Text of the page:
Google starts placing ads directly in Gmail inboxes
Trying a new method of making money off its free e-mail service, the Internet giant has begun putting ads in Gmail's "promotions" category.
Google has begun showing advertisements in the space reserved for e-mail messages in Gmail users' inboxes, a new step in the company's effort to turn its free services into revenue sources.
The company has shown ads alongside Gmail messages for years, but these ads appear as messages that can be opened like e-mails and forwarded to others, according to Gmail users who started seeing them last week. They appear only in the new "promotions" tab of Gmail's new multi-tab interface, and they're marked with a pale yellow background and labeled "ad," similar to how Google treats some search ads that appear above or to the right of search results.
"These ads are part of the Promotions tab in the new inbox in Gmail," Google said in a statement. "If you disable the Promotions tab or prefer another inbox style, you will see the old style of ad that runs across the top of your inbox."
The ads aren't likely to sit well with a lot of people already dealing with plenty of inbox clutter -- especially those who have appreciated Gmail's abilities to weed out spam. "Inbox tabs should only include your messages, not ads disguised as email," opined Alex Chitu on the unofficial Google Operating System blog after seeing the ads last week.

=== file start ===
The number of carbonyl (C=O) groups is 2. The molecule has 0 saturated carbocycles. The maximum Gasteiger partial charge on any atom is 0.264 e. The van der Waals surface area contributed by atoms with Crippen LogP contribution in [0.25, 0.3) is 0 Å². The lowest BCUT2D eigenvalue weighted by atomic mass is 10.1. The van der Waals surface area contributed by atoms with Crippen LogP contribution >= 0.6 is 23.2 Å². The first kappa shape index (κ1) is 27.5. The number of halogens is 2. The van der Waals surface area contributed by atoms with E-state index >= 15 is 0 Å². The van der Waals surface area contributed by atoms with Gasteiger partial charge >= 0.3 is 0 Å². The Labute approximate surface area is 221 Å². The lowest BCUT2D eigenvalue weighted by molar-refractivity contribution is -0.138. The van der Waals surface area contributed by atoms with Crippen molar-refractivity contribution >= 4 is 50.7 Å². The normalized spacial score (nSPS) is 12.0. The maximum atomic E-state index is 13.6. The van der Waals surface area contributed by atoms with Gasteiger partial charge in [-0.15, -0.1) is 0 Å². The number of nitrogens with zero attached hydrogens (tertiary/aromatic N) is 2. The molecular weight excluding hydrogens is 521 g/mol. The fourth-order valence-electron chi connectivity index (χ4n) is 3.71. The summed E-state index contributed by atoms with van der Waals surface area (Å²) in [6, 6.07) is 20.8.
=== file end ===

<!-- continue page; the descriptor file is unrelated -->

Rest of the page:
So why risk user wrath? Money -- and the belief that the new ads are an improvement. Google had this to say about the business rationale for the move:
As always, advertising keeps Google and Gmail free to use. We work hard to make ads safe, unobtrusive, and relevant. Instead of ads always appearing at the top of your inbox, they've been relegated to a more appropriate place in your Promotions tab to create a better overall experience.
Google also said the new ads are more relevant than earlier Gmail ads. They replace the old-style ads above the inbox or to the right of messages unless people disable the Promotions tab.
The ads can't be marked as spam, but closing them will make a particular ad go away until you refresh the browser or wait a long time, Google said. In addition, people can use Gmail's ads preferences manager to block specific advertisers.
Google works to keep search ads relevant to the people who see them, and doubtless will try to take that approach here, too. They'd better, given how much more prominent they are.
So far, Google still isn't showing ads in Google+.
Update, at 2:37 p.m. PT: Adds Google comment.
(Via CNET Australia)